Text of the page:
About This Project
Wild salmon are central to cultures & ecosystems in British Columbia but are under unprecedented climate stress with increasing variability in returns. Computer-vision is revolutionizing data processing and analysis, but rural & Indigenous people have rarely been included in the scoping and development of these tools. Working with Haida Nation and computer scientists at SFU we will use computer-vision to automate salmon counting for Indigenous-led management.
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What is the context of this research?
Wild salmon are fundamental to social-ecological systems of the Northeastern Pacific Rim. In an era of accelerating climate change, salmon are experiencing unprecedented challenges for their survival and abundance. Yet, they have persisted through multiple periods of glaciation and remain capable of supporting livelihoods & food security across our region. With increasing variability in returns we need to move towards precautionary fisheries and transition to in-river and selective methods that balance harvest & conservation. The Haida sonar program on the Yakoun River requires significant staffing time during summer to estimate returns. Automated counting can power a shift to in-season management.
What is the significance of this project?
Indigenous Peoples around the North Pacific have fished for salmon for more than 10,000 years. Yet, rapid climate change is challenging the sustainability of salmon fisheries, leading to greater unpredictability in returns, undermining food security and livelihoods. Fisheries often over harvest salmon when returns are lower than expected, and fishers may miss opportunities during unexpected years of high abundance. Working with First Nations around British Columbia we are creating computer-vision models to automate counting & species identification for real-time data integration. This work can dramatically reduce staffing demands for processing data, enabling in-season management and allowing First Nations to prioritize other urgent work during salmon season.
What are the goals of the project?
This project is nested within a broader three-year initiative focused on co-developing computer-vision tools with First Nations in British Columbia. The requested funding will support a technician with the Haida Fisheries Program (HFP) to develop a sonar-specific dataset that can be used to train a computer-vision model for automated sonar counting on the Yakoun River. Specifically, we aim to label 5000 unique files using computer vision annotation software. These files will be used to train a computer-vision model for automated sonar counting, with a subset of files withheld from the training to validate the accuracy for computer- vision counts.
Funding will support about eight weeks of part time work (160 hours total) for a technician from the Haida Nation fishery program to label sonar files using Computer Vision Annotation (CVAT) software, and will supplement funding from a larger three-year initiative to build computer-vision models for automated salmon identification and counting. These files will be uploaded to an open access repository and then used to train a computer-vision model that can automate counting and length measurements from a sonar monitoring program that the Haida Nation operates on the Yakoun River.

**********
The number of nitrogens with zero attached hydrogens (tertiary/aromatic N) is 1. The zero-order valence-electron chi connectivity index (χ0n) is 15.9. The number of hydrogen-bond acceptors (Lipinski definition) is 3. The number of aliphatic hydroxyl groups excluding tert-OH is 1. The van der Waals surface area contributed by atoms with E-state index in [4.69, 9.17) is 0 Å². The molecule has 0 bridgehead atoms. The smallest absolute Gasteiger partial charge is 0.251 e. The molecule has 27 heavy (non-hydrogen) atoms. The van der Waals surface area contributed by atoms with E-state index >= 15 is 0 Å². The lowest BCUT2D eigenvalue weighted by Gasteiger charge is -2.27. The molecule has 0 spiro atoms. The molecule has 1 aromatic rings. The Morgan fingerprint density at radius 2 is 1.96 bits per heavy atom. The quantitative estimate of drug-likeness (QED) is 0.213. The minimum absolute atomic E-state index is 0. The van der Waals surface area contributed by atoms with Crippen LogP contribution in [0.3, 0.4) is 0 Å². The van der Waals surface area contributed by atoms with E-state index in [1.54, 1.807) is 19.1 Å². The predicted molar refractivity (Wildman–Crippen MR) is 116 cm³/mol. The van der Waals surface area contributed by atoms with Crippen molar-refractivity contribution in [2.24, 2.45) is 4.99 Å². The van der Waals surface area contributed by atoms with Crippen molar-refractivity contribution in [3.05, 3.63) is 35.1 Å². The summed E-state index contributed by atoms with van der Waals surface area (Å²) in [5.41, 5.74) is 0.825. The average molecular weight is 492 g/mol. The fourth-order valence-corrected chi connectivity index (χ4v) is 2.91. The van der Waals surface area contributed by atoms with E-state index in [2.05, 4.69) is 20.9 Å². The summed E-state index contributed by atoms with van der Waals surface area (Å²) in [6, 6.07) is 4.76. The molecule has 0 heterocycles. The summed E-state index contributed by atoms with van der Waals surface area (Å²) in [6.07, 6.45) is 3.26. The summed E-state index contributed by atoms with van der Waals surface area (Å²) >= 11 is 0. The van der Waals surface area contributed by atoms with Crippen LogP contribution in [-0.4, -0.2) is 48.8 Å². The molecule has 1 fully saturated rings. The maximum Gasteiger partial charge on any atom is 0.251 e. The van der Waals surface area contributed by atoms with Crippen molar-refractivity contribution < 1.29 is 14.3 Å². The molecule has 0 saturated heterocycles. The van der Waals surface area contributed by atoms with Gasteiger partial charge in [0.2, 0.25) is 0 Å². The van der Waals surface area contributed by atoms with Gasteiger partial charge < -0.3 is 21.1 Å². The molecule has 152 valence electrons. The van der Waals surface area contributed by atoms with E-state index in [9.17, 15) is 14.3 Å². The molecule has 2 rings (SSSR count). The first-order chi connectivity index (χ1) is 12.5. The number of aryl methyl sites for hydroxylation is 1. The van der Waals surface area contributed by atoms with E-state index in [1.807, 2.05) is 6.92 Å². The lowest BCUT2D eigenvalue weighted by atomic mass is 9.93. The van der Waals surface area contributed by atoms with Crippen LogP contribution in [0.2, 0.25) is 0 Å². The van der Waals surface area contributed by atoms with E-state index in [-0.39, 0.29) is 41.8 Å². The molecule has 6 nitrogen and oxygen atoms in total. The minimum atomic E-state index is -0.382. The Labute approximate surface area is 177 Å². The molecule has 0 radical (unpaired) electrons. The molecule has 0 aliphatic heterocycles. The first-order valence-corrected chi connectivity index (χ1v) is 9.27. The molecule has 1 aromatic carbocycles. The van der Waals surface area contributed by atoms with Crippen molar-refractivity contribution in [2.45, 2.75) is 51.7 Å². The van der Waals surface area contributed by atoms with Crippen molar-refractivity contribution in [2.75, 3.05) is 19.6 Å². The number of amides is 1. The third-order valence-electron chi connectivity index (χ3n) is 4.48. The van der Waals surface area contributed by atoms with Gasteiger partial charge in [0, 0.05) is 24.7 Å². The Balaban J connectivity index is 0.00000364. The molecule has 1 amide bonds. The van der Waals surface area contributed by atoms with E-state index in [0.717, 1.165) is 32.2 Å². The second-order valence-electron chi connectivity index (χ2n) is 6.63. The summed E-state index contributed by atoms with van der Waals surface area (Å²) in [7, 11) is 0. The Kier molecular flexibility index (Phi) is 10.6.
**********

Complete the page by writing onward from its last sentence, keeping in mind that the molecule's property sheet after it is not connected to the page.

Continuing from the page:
Computer-vision models have already been built and tested, however sufficient training data remains a limiting factor for the refinement and application of the sonar counting model. We aim to build a training dataset during the summer and fall of 2022, and implementing automated counting on a trial basis in 2023 with the Haida Fishery Program. Training data and models will be posted on an open GitHub repository, and a peer reviewed publication will be submitted by March 2023.
Apr 20, 2022
Jul 01, 2022
Train Haida Technician in CVAT labelling for sonar model
Oct 31, 2022
HFP to generate 2022 sonar data for future analysis and model refinement
Dec 20, 2022
Label >5000 unique sonar files as training data for computer vision model
Jan 15, 2023
Post code and training data on open GitHub repository
Meet the Team
William I. Atlas
My research links scientific understanding of populations, ecosystems and climate, with the values, traditions and needs of human communities to promote the long-term sustainability of fisheries and coastal ecosystems. I have had a lifelong passion for salmon and the ecosystems they inhabit. This interest has led me to be involved in a variety of projects, from ongoing long-term research and monitoring of salmon populations in the Koeye River, to stock-assessment and simulation-based analyses focused on population and fishery dynamics. Since 2020 I have worked at Wild Salmon Center, co-creating research with Indigenous communities and government scientists, with the aim of addressing critical conservation-relevant gaps in our understanding of populations, fisheries and ecosystems.
I have a lifetime passion for salmon watersheds that started with my childhood along the Kuskokwim River in western Alaska. Since joining Wild Salmon Center as the Science Director in 2015, my interests have centered on linking science with salmon stewardship and environmental decision making. This includes applying practical tools to improve population monitoring, recovery planning, and fisheries management.
Mark Spoljaric is a biologist with the Haida Fisheries Program. He has worked in Haida Gwaii since 2010 where he manages the Yakoun River sonar enumeration project as well as a wide variety of other community-based fisheries management, monitoring, and stewardship efforts.
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